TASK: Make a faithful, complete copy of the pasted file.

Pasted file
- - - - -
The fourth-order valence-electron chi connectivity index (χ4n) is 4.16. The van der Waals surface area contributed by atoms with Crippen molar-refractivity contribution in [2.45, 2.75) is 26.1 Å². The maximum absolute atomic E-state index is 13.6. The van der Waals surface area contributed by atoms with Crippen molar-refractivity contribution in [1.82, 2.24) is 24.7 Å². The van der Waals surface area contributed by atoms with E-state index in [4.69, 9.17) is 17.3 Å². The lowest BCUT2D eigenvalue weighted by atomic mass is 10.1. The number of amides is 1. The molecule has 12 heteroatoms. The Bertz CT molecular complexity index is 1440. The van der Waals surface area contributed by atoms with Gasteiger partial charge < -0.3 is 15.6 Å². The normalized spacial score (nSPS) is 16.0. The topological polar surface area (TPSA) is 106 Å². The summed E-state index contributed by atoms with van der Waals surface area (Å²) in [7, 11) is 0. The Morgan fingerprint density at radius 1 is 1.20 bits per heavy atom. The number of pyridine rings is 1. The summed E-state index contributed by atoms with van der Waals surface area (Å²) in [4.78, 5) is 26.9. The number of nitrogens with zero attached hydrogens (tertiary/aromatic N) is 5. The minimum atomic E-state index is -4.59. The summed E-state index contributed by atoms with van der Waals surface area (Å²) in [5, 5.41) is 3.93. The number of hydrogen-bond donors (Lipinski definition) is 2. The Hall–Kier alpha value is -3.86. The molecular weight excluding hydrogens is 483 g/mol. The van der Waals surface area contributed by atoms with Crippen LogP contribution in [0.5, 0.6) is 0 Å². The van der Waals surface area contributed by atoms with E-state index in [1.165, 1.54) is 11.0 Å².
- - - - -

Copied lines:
The fourth-order valence-electron chi connectivity index (χ4n) is 4.16. The van der Waals surface area contributed by atoms with Crippen molar-refractivity contribution in [2.45, 2.75) is 26.1 Å². The maximum absolute atomic E-state index is 13.6. The van der Waals surface area contributed by atoms with Crippen molar-refractivity contribution in [1.82, 2.24) is 24.7 Å². The van der Waals surface area contributed by atoms with E-state index in [4.69, 9.17) is 17.3 Å². The lowest BCUT2D eigenvalue weighted by atomic mass is 10.1. The number of amides is 1. The molecule has 12 heteroatoms. The Bertz CT molecular complexity index is 1440. The van der Waals surface area contributed by atoms with Gasteiger partial charge < -0.3 is 15.6 Å². The normalized spacial score (nSPS) is 16.0. The topological polar surface area (TPSA) is 106 Å². The summed E-state index contributed by atoms with van der Waals surface area (Å²) in [7, 11) is 0. The Morgan fingerprint density at radius 1 is 1.20 bits per heavy atom. The number of pyridine rings is 1. The summed E-state index contributed by atoms with van der Waals surface area (Å²) in [4.78, 5) is 26.9. The number of nitrogens with zero attached hydrogens (tertiary/aromatic N) is 5. The minimum atomic E-state index is -4.59. The summed E-state index contributed by atoms with van der Waals surface area (Å²) in [5, 5.41) is 3.93. The number of hydrogen-bond donors (Lipinski definition) is 2. The Hall–Kier alpha value is -3.86. The molecular weight excluding hydrogens is 483 g/mol. The van der Waals surface area contributed by atoms with Crippen LogP contribution in [0.5, 0.6) is 0 Å². The van der Waals surface area contributed by atoms with E-state index in [1.165, 1.54) is 11.0 Å².